Three killed in Syrian 'Palestinian refugee camp'

Three killed and another five injured in airstrikes targeting the Khan al-Shih neighborhood southwest of Damascus.

Ben Ariel,

Destruction in Syria (archive)
Destruction in Syria (archive)

Three people were killed and another five injured in airstrikes targeting the Khan al-Shih neighborhood in Syria, which is considered a “Palestinian refugee camp”, the Ma'an news agency reported Tuesday.

The airstrikes reportedly took place on Monday, according to the report. Khan al-Shih is located located southwest of Damascus.

According to the Jafra Foundation, a relief organization operating in areas of Syria considered to be “Palestinian refugee camps” , the midnight airstrikes caused heavy damage to civilian houses and destroyed a building housing the foundation’s Child Friendly Space, a center devoted to providing psychological support, recreation, and risk and hygiene awareness to children.

Last week, six residents of Khan al-Shih, including a seven-year-old child, were reportedly killed in airstrikes from Russian jets targeting civilian homes, Ma'an reported.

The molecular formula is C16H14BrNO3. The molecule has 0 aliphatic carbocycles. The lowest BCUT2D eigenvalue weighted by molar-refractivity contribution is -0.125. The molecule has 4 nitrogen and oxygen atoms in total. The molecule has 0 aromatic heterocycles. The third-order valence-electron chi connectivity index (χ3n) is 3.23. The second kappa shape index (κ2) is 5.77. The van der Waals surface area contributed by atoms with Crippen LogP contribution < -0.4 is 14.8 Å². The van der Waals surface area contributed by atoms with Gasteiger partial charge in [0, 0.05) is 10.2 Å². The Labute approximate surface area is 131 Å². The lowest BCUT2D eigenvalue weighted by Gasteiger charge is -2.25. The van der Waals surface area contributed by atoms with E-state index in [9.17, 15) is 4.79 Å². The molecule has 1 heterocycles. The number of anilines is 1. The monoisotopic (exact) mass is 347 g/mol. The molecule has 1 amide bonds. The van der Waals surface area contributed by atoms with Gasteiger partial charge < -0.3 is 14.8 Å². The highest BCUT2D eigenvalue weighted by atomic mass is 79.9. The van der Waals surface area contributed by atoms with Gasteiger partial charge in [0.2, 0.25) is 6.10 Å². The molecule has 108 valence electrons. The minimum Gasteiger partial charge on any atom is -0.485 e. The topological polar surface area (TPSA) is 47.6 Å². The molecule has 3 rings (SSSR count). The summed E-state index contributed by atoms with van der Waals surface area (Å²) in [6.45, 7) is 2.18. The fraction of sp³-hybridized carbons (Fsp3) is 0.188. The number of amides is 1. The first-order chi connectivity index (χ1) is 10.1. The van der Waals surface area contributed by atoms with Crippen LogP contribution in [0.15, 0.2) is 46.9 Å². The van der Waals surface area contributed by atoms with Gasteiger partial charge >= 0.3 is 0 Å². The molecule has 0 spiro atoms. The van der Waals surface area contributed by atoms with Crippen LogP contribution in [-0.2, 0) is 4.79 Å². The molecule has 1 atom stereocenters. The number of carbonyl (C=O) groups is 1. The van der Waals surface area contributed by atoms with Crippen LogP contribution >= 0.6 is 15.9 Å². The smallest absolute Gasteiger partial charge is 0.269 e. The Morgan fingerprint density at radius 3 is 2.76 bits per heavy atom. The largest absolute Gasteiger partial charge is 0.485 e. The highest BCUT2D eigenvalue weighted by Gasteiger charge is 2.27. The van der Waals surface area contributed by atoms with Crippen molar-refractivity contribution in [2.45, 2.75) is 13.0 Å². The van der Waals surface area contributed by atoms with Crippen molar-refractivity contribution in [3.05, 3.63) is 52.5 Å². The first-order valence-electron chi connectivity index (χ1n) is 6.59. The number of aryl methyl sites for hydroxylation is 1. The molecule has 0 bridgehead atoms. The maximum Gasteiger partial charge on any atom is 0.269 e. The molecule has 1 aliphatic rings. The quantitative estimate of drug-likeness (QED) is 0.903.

Khan al-Shih, once home to more than 30,000 civilians, has seen some 50 percent of its population displaced, the news agency said.

The Damascus neighborhood of Yarmouk, also called a “Palestinian refugee camp”, has similarly come under attack by both Syrian government forces as well as by Islamic State (ISIS) jihadists during the five-year Syrian civil war.

The Yarmouk "refugee camp" is in fact a sprawling neighborhood at the southern edge of Damascus. Most of the Palestinians who live there are descendants of Arab refugees from Israel's War of Independence, though few are themselves refugees. Uniquely, the UN founded UNRWA as a separate agency to its official refugee agency UNHCR in order to perpetuate "Palestinian refugee" status to all descendants of actual Palestinian Arab refugees.

There are thousands of people registered as Palestinian refugees in Israel’s neighboring countries, including Lebanon and Syria. Palestinian refugees in Lebanon have limited work options and are refused citizenship.

In Syria, according to numbers released recently by UNRWA, more than 20% of Palestinian Arabs have fled the country during the five-year war.